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Rick Minter

Avery Williamson

Avery Williamson


He knows he’s being counted on not just a defensive leader, but as a team leader by coach Mark Stoops.  However, that suits Kentucky senior linebacker Avery Williamson.

“I am used to it now. I have been doing it since last year. I feel like I have tried to be a leader since my sophomore year really,” said Williamson. “I am used to it. If he wants to put that weight on my shoulders, I will take it up.

“The biggest thing is just knowing what I have to do all the time. I have been in the playbook a lot. Going to meetings with coaches, watching film, just knowing what I have to do on the field and leading by example. I also talk to guys and tell them what is right and what is wrong. That’s a big part of leadership.”

Williamson certainly led by example last year even during UK’s dismal 2-10 season. He finished second in the Southeastern Conference with 135 tackles and was seventh nationally in total tackles. He had a career-best 20 tackles against Vanderbilt, a game where the Commodores embarrassed UK. He had a streak of four games with at least 13 or more tackles in each game, the first UK player to do so since Randy Holleran in 1990.

While Williamson won’t criticize former defensive coordinator Rick Minter for last season’s woes, he did admit that the overall positive vibes from Stoops and his staff could make it easier to lead his teammates.

“It is a lot easier when the guys see the coaches respecting you,” Williamson said.

And that says volumes about what went on with Minter last year.

“It takes a little bit of pressure off you when the coaches respect you. Coach Stoops has really helped me out by backing me up a few times. The assistant coaches and strength coaches have done that as well. That makes a big difference,” Williamson said.

Can that attitude make players perform better?

“I feel like it can. Having a fresh start, I feel like guys will be a whole lot looser and play a lot harder this year,” said Williamson, who has played in 37 career games.


All spring Kentucky’s defensive players have talked about how much simpler the scheme is this year, but defensive coordinator D.J. Eliot says it is not that simple.

So who is right? Today I asked coach Mark Stoops, a former defensive coordinator. Enjoy his answer:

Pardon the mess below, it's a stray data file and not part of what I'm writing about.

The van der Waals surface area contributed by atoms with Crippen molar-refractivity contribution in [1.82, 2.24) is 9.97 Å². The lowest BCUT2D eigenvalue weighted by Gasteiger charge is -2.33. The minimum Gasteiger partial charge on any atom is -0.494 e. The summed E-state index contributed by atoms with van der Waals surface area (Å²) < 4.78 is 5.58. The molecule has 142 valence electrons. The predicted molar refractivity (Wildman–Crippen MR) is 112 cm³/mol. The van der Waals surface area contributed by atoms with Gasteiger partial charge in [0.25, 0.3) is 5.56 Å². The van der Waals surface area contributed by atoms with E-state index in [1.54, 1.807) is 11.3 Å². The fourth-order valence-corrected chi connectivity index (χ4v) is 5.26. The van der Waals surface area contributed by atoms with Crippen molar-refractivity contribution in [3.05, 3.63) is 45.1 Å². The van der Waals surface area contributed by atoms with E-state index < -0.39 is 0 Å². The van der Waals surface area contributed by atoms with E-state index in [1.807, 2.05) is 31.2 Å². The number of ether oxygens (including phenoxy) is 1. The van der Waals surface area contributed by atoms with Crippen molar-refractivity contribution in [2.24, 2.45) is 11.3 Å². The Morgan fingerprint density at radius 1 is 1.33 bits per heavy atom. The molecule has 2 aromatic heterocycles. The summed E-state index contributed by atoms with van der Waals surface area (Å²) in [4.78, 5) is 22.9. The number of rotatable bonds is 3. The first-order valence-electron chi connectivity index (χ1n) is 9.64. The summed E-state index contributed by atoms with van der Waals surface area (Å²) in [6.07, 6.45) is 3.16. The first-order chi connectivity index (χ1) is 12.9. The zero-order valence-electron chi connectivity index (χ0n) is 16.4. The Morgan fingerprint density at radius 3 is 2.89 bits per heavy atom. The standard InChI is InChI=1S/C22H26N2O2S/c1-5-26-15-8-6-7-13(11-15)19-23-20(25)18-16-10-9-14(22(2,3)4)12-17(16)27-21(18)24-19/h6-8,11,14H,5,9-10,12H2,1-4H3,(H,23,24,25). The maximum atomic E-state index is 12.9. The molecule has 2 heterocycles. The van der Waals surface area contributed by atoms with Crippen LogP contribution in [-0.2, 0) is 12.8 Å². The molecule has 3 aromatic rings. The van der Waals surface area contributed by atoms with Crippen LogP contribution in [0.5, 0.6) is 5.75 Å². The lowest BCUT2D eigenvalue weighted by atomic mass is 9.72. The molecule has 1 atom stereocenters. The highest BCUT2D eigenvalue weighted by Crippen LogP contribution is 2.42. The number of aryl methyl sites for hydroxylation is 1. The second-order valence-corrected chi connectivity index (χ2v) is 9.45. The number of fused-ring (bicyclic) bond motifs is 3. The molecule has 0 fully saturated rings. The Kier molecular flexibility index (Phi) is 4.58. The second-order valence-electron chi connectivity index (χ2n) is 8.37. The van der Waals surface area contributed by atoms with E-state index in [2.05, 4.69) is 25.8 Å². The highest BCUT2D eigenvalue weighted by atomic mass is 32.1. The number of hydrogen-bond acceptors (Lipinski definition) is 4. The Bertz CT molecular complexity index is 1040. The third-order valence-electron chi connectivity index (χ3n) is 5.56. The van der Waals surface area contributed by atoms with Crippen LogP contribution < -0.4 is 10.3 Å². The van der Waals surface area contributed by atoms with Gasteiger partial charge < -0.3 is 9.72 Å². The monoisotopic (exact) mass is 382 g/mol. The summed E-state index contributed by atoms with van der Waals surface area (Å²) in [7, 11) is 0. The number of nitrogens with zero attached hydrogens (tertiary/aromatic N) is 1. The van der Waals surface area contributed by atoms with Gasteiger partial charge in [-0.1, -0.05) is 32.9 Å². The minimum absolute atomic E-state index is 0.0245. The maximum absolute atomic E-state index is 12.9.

“It’s just a mindset. Believe me, we could be as complex as we want to be. It’s getting your players…it’s not what we know. We could sit in there on the board and come up with a lot of good defenses. There are a lot of good ways to do things but it’s up to you to get your team to understand it and teach it and get them to execute it, that’s the bottom line.

“Nobody really cares how much I know or we know on Saturdays, it’s a matter of what the players know and execute and play. I think that’s a big part of our philosophy defensively, to make it simple, make them understand it, know who they are and have tweaks and a lot of changes off of it. We’ll never stop defensively, we’ll always continue to install but that takes time.”

Doubting Rick Minter would have answered the same way last year because he loved complex and confusing.


While Kentucky coach Joker Phillips walked away with a smile on his face after his last game at UK, defensive coordinator Rick Minter didn’t exactly do the same and even offered some advice for the next coach — which is now Mark Stoops after the Florida State defensive coordinator was named head coach Tuesday.

Minter — who has been at 13 schools during his 35-year coaching career and was fired as the head coach at Cincinnati — noted that UK showed little loyalty to Phillips.

“I’ve been through what he’s been through, and I know how tough this is, and how challenging this is, particularly being an alumnus,” Minter said after Saturday’s loss at Tennessee. “You know, ‘this is my school,’ so to speak. Those would be his words, ‘this is my school’, and they threw him out. No matter what you say, they threw him out. And he can say he’s numb, but I guarantee you he’ll feel it, if he doesn’t already. It’s real. He’s just done a great job fooling you guys (in the media). It was a quick trigger, in my estimation. But nobody asked me what I thought.”